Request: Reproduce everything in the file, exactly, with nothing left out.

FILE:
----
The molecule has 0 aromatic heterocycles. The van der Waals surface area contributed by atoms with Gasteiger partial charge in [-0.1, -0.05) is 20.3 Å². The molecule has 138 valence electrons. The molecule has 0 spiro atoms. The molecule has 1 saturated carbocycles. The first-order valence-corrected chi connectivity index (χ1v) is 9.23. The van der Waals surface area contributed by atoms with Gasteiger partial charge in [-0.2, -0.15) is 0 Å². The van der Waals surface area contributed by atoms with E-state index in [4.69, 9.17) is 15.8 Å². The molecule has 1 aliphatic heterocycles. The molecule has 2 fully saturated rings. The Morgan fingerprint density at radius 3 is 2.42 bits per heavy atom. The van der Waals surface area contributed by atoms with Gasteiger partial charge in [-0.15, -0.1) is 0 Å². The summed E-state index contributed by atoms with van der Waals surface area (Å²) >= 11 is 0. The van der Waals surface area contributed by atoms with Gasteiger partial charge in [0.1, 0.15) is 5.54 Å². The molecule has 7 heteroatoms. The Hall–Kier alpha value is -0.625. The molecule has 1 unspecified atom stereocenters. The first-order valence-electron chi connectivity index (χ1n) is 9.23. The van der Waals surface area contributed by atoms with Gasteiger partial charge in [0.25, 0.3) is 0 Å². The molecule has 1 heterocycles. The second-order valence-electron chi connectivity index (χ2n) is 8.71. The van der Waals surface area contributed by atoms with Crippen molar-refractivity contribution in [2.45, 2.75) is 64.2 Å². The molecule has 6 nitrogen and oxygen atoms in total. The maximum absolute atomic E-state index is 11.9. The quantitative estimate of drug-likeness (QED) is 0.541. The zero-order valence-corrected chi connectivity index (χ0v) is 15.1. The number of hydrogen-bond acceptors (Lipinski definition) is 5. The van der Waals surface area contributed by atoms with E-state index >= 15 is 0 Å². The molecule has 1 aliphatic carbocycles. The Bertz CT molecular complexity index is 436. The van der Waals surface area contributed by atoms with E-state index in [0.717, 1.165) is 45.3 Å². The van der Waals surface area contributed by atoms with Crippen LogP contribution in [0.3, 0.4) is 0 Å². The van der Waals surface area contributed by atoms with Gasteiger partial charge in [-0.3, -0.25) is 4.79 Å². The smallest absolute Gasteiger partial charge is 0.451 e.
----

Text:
The molecule has 0 aromatic heterocycles. The van der Waals surface area contributed by atoms with Gasteiger partial charge in [-0.1, -0.05) is 20.3 Å². The molecule has 138 valence electrons. The molecule has 0 spiro atoms. The molecule has 1 saturated carbocycles. The first-order valence-corrected chi connectivity index (χ1v) is 9.23. The van der Waals surface area contributed by atoms with Gasteiger partial charge in [-0.2, -0.15) is 0 Å². The van der Waals surface area contributed by atoms with E-state index in [4.69, 9.17) is 15.8 Å². The molecule has 1 aliphatic heterocycles. The molecule has 2 fully saturated rings. The Morgan fingerprint density at radius 3 is 2.42 bits per heavy atom. The van der Waals surface area contributed by atoms with Gasteiger partial charge in [-0.15, -0.1) is 0 Å². The summed E-state index contributed by atoms with van der Waals surface area (Å²) >= 11 is 0. The van der Waals surface area contributed by atoms with Gasteiger partial charge in [0.1, 0.15) is 5.54 Å². The molecule has 7 heteroatoms. The Hall–Kier alpha value is -0.625. The molecule has 1 unspecified atom stereocenters. The first-order valence-electron chi connectivity index (χ1n) is 9.23. The van der Waals surface area contributed by atoms with Gasteiger partial charge in [0.25, 0.3) is 0 Å². The molecule has 1 heterocycles. The second-order valence-electron chi connectivity index (χ2n) is 8.71. The van der Waals surface area contributed by atoms with Crippen molar-refractivity contribution in [2.45, 2.75) is 64.2 Å². The molecule has 6 nitrogen and oxygen atoms in total. The maximum absolute atomic E-state index is 11.9. The quantitative estimate of drug-likeness (QED) is 0.541. The zero-order valence-corrected chi connectivity index (χ0v) is 15.1. The number of hydrogen-bond acceptors (Lipinski definition) is 5. The van der Waals surface area contributed by atoms with E-state index >= 15 is 0 Å². The molecule has 1 aliphatic carbocycles. The Bertz CT molecular complexity index is 436. The van der Waals surface area contributed by atoms with E-state index in [0.717, 1.165) is 45.3 Å². The van der Waals surface area contributed by atoms with Crippen LogP contribution in [0.3, 0.4) is 0 Å². The van der Waals surface area contributed by atoms with Gasteiger partial charge in [-0.3, -0.25) is 4.79 Å². The smallest absolute Gasteiger partial charge is 0.451 e.